Jerry Markon covers the Department of Homeland Security for the Post’s National Desk. He also serves as lead Web and newspaper writer for major breaking national news.   ………’

 

 

Shooters of Color are Called ‘Terrorists’ and ‘Thugs.’ Why are White Shooters Called ‘Mentally Ill’?


Original post from Information Clearing House

‘…………..By Anthea Butler

This racist media narrative around mass violence falls apart with the Charleston church shooting.

June 19, 2015 “Information Clearing House” – “WP” –   Police are investigating the shooting of nine African Americans at Emanuel AME Church in Charleston as a hate crime committed by a white man. Unfortunately, it’s not a unique event in American history. Black churches have long been a target of white supremacists who burned and bombed them in an effort to terrorize the black communities that those churches anchored. One of the most egregious terrorist acts in U.S. history was committed against a black church in Birmingham, Ala., in 1963. Four girls were killed when members of the KKK bombed the 16th Street Baptist Church, a tragedy that ignited the Civil Rights Movement.

But listen to major media outlets and you won’t hear the word “terrorism” used in coverage of Tuesday’s shooting. You won’t hear the white male shooter, identified as 21-year-old Dylann Roof, described as “a possible terrorist.” And if coverage of recent shootings by white suspects is any indication, he never will be. Instead, the go-to explanation for his actions will be mental illness. He will be humanized and called sick, a victim of mistreatment or inadequate mental health resources. Activist Deray McKesson noted this morning that, while discussing Roof’s motivations, an MSNBC anchor said “we don’t know his mental condition.” That is the power of whiteness in America.

U.S. media practice a different policy when covering crimes involving African Americans and Muslims. As suspects, they are quickly characterized as terrorists and thugs, motivated by evil intent instead of external injustices. While white suspects are lone wolfs — Mayor Joseph Riley of Charleston already emphasized this shooting was an act of just “one hateful person” — violence by black and Muslim people is systemic, demanding response and action from all who share their race or religion. Even black victimsare vilified. Their lives are combed for any infraction or hint of justification for the murders or attacks that befall them: Trayvon Martin was wearing a hoodie. Michael Brown stole cigars. Eric Garner sold loosie cigarettes. When a black teenager who committed no crime was tackled and held down by a police officer at a pool party in McKinney, Tex., Fox News host Megyn Kelly described her as “No saint either.”

Early news reports on the Charleston church shooting followed a similar pattern. Cable news coverage of State Sen. and Rev. Clementa Pinckney, pastor of Emanuel AME who we now know is among the victims, characterized his advocacy work as something that could ruffle feathers. The habit of characterizing black victims as somehow complicit in their own murders continues.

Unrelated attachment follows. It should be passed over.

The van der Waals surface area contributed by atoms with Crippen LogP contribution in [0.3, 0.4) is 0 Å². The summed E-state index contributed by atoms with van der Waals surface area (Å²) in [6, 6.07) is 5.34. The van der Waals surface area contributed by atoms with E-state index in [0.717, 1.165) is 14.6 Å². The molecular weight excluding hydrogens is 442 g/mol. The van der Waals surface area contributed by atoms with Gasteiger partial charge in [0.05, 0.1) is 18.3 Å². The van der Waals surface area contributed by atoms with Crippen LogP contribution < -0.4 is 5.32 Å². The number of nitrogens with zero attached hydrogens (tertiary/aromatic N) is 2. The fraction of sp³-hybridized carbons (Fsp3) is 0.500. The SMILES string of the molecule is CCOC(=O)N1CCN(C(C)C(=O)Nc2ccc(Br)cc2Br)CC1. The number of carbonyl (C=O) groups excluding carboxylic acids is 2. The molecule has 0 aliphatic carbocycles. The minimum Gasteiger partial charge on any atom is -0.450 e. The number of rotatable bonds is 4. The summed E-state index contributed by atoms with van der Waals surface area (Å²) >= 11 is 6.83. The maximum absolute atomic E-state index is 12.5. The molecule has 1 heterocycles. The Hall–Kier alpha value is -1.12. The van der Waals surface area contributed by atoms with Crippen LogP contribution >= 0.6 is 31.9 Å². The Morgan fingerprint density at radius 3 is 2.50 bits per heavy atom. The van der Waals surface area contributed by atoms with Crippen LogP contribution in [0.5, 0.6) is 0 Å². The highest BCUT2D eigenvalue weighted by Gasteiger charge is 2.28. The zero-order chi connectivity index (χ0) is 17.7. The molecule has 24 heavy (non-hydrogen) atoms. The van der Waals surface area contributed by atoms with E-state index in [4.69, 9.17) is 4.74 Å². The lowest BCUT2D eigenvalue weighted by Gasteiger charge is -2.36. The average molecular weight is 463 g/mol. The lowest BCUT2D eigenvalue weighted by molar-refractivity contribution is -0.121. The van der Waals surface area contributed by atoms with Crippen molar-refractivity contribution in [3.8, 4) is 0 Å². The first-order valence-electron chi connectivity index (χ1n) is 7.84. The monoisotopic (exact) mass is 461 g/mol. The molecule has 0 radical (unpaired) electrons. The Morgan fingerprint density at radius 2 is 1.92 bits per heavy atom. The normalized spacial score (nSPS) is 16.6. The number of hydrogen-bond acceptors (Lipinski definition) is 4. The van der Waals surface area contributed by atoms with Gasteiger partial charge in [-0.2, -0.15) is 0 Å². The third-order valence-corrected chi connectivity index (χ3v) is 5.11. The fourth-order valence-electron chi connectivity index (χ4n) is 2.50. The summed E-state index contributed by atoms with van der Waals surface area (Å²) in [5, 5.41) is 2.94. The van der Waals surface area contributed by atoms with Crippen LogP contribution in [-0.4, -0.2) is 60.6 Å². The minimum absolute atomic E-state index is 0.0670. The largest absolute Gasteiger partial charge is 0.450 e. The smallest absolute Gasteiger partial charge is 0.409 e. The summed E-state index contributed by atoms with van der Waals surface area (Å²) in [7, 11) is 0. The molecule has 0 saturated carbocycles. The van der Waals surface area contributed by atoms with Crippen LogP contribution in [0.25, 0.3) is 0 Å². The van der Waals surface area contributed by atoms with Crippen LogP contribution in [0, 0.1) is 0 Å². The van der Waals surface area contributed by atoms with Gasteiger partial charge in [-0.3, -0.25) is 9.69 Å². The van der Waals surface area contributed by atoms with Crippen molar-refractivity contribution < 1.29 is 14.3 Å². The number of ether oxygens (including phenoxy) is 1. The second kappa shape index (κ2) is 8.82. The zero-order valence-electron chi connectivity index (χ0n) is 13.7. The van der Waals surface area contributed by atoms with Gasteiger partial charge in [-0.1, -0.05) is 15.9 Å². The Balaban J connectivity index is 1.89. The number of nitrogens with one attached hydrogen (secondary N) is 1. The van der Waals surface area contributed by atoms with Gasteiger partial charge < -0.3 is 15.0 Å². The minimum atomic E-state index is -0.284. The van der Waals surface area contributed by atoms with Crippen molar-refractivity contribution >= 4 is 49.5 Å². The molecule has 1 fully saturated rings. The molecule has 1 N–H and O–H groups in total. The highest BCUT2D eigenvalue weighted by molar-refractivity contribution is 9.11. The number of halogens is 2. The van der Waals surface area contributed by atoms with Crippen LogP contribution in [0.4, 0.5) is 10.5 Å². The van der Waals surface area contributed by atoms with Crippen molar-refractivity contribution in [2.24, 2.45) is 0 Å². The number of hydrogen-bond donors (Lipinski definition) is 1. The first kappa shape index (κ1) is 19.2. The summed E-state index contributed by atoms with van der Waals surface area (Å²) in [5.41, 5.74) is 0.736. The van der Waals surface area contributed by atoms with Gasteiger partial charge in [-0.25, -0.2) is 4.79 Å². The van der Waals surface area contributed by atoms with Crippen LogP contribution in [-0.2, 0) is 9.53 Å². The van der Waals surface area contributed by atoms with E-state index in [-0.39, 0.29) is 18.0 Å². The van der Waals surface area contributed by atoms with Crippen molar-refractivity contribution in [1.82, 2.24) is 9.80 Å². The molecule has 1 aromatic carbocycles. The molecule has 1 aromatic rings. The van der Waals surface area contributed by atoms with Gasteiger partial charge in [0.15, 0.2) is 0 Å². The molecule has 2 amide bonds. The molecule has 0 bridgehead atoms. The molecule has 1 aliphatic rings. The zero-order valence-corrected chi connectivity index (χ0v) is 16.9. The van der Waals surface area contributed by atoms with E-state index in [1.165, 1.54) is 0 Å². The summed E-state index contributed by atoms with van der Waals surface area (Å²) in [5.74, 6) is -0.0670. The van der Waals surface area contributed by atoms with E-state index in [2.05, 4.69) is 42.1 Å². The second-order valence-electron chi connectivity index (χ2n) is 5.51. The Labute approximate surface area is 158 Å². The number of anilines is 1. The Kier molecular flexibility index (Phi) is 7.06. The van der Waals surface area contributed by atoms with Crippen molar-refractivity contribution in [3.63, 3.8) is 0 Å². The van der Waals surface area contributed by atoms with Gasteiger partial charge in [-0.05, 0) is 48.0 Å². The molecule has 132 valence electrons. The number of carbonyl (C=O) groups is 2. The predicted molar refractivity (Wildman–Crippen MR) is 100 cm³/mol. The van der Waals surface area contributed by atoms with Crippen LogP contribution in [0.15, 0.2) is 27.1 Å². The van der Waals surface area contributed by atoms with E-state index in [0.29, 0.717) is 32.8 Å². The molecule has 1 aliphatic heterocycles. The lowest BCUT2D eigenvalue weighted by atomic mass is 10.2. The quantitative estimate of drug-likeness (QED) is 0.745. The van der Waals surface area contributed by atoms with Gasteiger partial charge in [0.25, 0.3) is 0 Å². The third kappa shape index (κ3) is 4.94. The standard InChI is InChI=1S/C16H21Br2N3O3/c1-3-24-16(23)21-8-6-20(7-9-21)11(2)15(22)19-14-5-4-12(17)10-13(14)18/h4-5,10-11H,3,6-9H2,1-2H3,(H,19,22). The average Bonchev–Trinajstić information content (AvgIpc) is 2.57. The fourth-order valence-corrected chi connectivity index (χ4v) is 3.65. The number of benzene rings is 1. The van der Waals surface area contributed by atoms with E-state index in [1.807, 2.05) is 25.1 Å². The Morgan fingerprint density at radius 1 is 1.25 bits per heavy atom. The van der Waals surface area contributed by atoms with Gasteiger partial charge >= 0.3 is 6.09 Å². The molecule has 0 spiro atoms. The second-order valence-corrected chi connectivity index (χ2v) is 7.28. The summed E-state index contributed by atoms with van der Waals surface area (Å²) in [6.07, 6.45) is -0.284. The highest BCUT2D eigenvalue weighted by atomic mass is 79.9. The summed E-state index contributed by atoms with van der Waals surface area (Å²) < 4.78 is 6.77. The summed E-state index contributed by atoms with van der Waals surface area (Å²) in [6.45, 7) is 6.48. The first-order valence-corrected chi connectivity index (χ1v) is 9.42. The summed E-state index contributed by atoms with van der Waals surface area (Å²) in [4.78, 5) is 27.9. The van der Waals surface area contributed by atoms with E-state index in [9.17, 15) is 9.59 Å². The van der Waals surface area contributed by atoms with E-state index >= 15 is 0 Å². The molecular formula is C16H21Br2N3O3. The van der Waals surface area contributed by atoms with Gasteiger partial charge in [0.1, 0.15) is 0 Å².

It will be difficult to hold to this corrosive, racist media narrative when reporting on the shooting at Emanuel AME Church. All those who were killed were simply participating in a Wednesday night Bible study. And the shooter’s choice of Emanuel AME was most likely deliberate, given its storied history. It was the first African Methodist Episcopal church in the South, founded in 1818 by a group of men including Morris Brown, a prominent pastor, and Denmark Vesey, the leader of a large, yet failed, slave revolt in Charleston. The church itself was targeted early on by fearful whites  because it was built with funds from anti-slavery societies in the North. In 1822, church members were investigated for involvement in planning Vesey’s slave revolt, and the church was burned to the ground in retribution.

Early news reports on the Charleston church shooting followed a similar pattern. Cable news coverage of State Sen. and Rev. Clementa Pinckney, pastor of Emanuel AME who we now know is among the victims, characterized his advocacy work as something that could ruffle feathers. The habit of characterizing black victims as somehow complicit in their own murders continues.

It will be difficult to hold to this corrosive, racist media narrative when reporting on the shooting at Emanuel AME Church. All those who were killed were simply participating in a Wednesday night Bible study. And the shooter’s choice of Emanuel AME was most likely deliberate, given its storied history. It was the first African Methodist Episcopal church in the South, founded in 1818 by a group of men including Morris Brown, a prominent pastor, and Denmark Vesey, the leader of a large, yet failed, slave revolt in Charleston. The church itself was targeted early on by fearful whites  because it was built with funds from anti-slavery societies in the North. In 1822, church members were investigated for involvement in planning Vesey’s slave revolt, and the church was burned to the ground in retribution.